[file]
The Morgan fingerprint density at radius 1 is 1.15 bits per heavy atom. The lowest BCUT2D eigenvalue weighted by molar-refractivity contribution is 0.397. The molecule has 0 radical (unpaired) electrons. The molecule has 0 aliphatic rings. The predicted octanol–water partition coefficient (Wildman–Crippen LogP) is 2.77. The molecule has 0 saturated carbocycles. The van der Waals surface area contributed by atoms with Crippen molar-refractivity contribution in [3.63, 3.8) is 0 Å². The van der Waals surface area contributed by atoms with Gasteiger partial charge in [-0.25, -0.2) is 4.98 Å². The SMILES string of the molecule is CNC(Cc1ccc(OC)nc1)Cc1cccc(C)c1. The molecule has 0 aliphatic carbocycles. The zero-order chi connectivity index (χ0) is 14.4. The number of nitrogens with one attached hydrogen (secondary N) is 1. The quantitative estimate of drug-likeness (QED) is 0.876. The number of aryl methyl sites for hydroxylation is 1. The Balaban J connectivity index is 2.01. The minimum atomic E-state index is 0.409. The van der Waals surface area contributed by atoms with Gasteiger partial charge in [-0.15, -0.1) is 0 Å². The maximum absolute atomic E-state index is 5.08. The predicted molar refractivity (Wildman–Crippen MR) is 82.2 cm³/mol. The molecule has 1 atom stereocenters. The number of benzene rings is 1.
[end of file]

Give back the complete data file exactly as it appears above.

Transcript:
The Morgan fingerprint density at radius 1 is 1.15 bits per heavy atom. The lowest BCUT2D eigenvalue weighted by molar-refractivity contribution is 0.397. The molecule has 0 radical (unpaired) electrons. The molecule has 0 aliphatic rings. The predicted octanol–water partition coefficient (Wildman–Crippen LogP) is 2.77. The molecule has 0 saturated carbocycles. The van der Waals surface area contributed by atoms with Crippen molar-refractivity contribution in [3.63, 3.8) is 0 Å². The van der Waals surface area contributed by atoms with Gasteiger partial charge in [-0.25, -0.2) is 4.98 Å². The SMILES string of the molecule is CNC(Cc1ccc(OC)nc1)Cc1cccc(C)c1. The molecule has 0 aliphatic carbocycles. The zero-order chi connectivity index (χ0) is 14.4. The number of nitrogens with one attached hydrogen (secondary N) is 1. The quantitative estimate of drug-likeness (QED) is 0.876. The number of aryl methyl sites for hydroxylation is 1. The Balaban J connectivity index is 2.01. The minimum atomic E-state index is 0.409. The van der Waals surface area contributed by atoms with Gasteiger partial charge in [-0.15, -0.1) is 0 Å². The maximum absolute atomic E-state index is 5.08. The predicted molar refractivity (Wildman–Crippen MR) is 82.2 cm³/mol. The molecule has 1 atom stereocenters. The number of benzene rings is 1.